Goodbye to ‘The Man’

George Guckenberger and Mckenzi Popper

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The word “Excelsior” trended throughout social media on Nov. 12 as a tribute to Stan Lee. At the age of 95, the writer, editor and publisher of Marvel comics, such as Iron Man, Spider-Man, the X-Men and many other heroes, died.

Lee joined Timely Publications, the precursor to Marvel Comics, as an 18-year-old in 1939, changing his name from Stanley Lieber to “Stan Lee” as he was initially embarrassed to associate his name with superheroes. Within a few years he was editor, and later editor-in-chief, guiding Marvel into pop culture with iconic characters who faced down-to-earth problems. After retiring in the 1990s, he was named “chairman emeritus” of Marvel, a title he held for the rest of his life. Austinite and co-writer of Marvel’s “Rise of the Black Panther” Evan Narcisse said Stan “The Man” Lee quickly became one of the most recognizable names in comics.

“Comics have been around since the late 1930s, and hundreds of people made comics before Stan Lee started the rebirth of Marvel in 1961, but nobody knew their names on the scale that they knew Stan Lee’s name,” Narcisse said. “He was relentless about publicizing Marvel as a company and their characters and their comics and also himself.”

Austin Books and Comics Manager Brandon Zuern said Lee was more than a creator of comic book characters; he was a smiling emissary of comics as a whole.

“Stan Lee has been a hero of mine for as long as I can remember,” Zuern said. “If you read any Marvel comic from the ‘60s through even the ‘90s or 2000s you find out quickly who he is because he writes Stan’s Soapbox and Bullpen Bulletins in every issue.”

Lee regularly used Stan’s Soapbox as a way to comment on issues in the world, expressing his view that comics should send a message. On several occasions he took a stand on topics such as racism, sexism and bigotry. Another manager of Austin Books and Comics, Ty Denton, said the main difference between Lee’s comics and those of other writers is the fact that Lee’s characters had faults.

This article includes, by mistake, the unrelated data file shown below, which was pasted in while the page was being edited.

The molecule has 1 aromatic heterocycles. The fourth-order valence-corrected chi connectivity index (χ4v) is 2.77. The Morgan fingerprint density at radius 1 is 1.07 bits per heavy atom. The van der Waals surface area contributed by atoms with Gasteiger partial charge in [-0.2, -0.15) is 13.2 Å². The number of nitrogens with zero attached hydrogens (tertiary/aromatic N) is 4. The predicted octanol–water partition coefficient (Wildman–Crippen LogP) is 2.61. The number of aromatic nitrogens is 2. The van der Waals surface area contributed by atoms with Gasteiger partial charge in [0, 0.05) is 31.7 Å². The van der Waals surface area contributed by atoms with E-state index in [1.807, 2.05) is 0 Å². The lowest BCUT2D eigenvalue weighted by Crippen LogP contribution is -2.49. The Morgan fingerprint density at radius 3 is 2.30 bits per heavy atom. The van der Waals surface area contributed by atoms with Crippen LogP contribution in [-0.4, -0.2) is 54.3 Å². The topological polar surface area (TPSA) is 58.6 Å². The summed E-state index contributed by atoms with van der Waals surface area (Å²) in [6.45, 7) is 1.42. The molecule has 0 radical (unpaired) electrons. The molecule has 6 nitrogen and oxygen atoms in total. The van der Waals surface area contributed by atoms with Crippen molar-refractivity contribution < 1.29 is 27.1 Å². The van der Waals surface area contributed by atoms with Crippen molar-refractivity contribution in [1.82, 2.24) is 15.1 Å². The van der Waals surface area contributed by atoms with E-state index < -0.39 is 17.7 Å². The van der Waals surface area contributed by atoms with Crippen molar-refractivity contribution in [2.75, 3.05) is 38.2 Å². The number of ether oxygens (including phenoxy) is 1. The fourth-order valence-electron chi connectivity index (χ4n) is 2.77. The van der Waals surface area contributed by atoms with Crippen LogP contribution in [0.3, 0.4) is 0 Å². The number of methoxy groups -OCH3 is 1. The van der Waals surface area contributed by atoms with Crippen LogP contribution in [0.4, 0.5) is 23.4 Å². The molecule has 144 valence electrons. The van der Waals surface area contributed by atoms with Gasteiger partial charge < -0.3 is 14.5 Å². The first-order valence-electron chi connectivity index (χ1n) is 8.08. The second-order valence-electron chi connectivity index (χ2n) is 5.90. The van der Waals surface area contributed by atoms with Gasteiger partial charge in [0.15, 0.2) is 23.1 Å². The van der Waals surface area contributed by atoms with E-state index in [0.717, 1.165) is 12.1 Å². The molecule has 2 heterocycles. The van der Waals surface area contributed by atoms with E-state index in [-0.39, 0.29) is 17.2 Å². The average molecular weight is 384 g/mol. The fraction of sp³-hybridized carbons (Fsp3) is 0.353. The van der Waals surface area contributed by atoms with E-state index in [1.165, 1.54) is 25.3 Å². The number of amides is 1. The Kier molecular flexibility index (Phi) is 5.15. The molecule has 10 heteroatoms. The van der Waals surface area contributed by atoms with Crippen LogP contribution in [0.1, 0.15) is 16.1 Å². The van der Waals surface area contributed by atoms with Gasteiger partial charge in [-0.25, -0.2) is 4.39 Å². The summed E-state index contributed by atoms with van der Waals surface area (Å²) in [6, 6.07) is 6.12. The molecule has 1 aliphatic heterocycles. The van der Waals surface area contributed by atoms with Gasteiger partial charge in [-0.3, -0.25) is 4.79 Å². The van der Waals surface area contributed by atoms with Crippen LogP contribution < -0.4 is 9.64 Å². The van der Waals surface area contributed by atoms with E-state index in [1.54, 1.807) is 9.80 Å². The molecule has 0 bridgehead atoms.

“He injected himself into each one of his characters; he made them more human, as opposed to these giant supermen that get to do whatever,” Denton said.

Narcisse feels he benefited from the positive messages embedded in the characters Lee created.

“Growing up learning about heroes and villains and heroism and what it means to sacrifice and help somebody else at a personal risk of yourself,” Narcisse said. “Those are all concepts I learned from the characters that Stan Lee helped to co-create.”

Aside from creating characters in the comic books, Lee also had many cameos in the Marvel Cinematic Universe movies.

“Even people who don’t read comics or know comics know who Stan Lee is from his appearances in the movies,” Zuern said. “He hasn’t really actively written Marvel comics in long years, so it doesn’t necessarily affect what’s coming out except for the fact that every creator now is in some way inspired by Stan.”

Lee also founded the Stan Lee Foundation in 2010 to support programs that support literacy, education, diversity, culture and the arts. Denton said Lee’s contributions to the world will cause his legacy to continue on long into the future.

“Stan Lee [lived] a full life of 95 years and all of his creations will outlive all of us,” Denton said. “People will know about Captain America in 100 years, but they won’t know anything about me or anybody else. So he’s basically now immortal because of what he created.”

Before he passed, Lee told fans to always remain part of his superhero family.

“We’ve been together for so many generations,” Lee said in a July video on Twitter. “I don’t want that to stop. I don’t consider you as fans. I consider you as close, close friends. I’d like to feel that you consider me the same way.”